The caption on a black-and-white photo reads, in component: “In 1951, higher faculty graduate Joe Thompson, 18, was educated as 1 of the very first two pc operators. The laptop was the Whirlwind, the prototype for the SAGE air defense procedure.”
MIT’s Whirlwind was 1 of the earliest higher-velocity digital pcs, and Thompson played a key function in its procedure at the begin of his decades-extensive career in computing. With assist from Deborah Douglas, director of collections at the MIT Museum, David Brock of the Computer system Background Museum not long ago caught up with Thompson, the to start with person skilled as a Whirlwind operator at the MIT Electronic Personal computer Laboratory, to understand extra about his time with the undertaking and his subsequent several years as a chief in the computing marketplace.
“They at MIT have been hunting for vibrant, younger young children who have been not heading to faculty,” Thompson informed Brock. “I was the to start with [operator] to see if it would operate, and I guess it labored very well. … You had to discover the full procedure, and you’d get to the point the place you realize what they’re carrying out.”
Also found in the image is process programmer John “Jack” Gilmore. According to a publication from the Pc Background Museum, “It had been Jack Gilmore of the Whirlwind project, famed for his application contributions, who had been crucial to bringing Joe Thompson into the project in an MIT force to meet up with the needs for skilled employees by recruiting from local superior educational institutions all those college students who had been academically and socially excellent, but for whom, for whatsoever motives, school was inaccessible.”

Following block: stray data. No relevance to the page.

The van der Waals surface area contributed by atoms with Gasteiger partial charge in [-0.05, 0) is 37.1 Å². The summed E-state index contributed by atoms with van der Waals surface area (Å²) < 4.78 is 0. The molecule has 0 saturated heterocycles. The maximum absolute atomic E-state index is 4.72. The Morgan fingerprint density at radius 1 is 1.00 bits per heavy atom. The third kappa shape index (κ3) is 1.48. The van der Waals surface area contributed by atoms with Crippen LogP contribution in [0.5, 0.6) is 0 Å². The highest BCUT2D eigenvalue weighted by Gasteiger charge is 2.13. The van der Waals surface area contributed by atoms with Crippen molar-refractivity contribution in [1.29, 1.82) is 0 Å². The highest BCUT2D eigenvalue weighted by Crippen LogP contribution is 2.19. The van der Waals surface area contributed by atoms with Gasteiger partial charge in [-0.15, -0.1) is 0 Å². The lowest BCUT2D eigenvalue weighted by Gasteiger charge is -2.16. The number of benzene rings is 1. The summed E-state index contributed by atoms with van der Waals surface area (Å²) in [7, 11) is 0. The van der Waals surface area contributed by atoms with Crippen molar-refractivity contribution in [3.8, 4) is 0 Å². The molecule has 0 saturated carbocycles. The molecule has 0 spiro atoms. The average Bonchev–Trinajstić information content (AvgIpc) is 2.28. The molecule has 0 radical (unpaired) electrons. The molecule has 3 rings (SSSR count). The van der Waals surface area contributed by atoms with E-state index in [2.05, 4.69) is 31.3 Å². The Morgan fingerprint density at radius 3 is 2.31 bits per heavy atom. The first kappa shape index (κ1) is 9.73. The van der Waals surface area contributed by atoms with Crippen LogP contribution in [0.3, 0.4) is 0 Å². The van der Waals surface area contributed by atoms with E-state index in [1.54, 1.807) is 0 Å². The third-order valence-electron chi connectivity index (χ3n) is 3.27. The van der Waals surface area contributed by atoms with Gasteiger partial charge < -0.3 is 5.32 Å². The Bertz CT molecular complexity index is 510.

Just after Whirlwind, Thompson accepted a task with RAND as a programmer working on the SAGE air protection procedure program. He transferred to California with the company, and his group finally spun off into the non-financial gain Procedure Improvement Company. Thompson retired in the 1990s right after four a long time in computing.
Gilmore would go on to get the job done in innovative computing research at MIT Lincoln Laboratory in advance of starting his personal firm and paying out the rest of his job in the computing market. He died in 2015.
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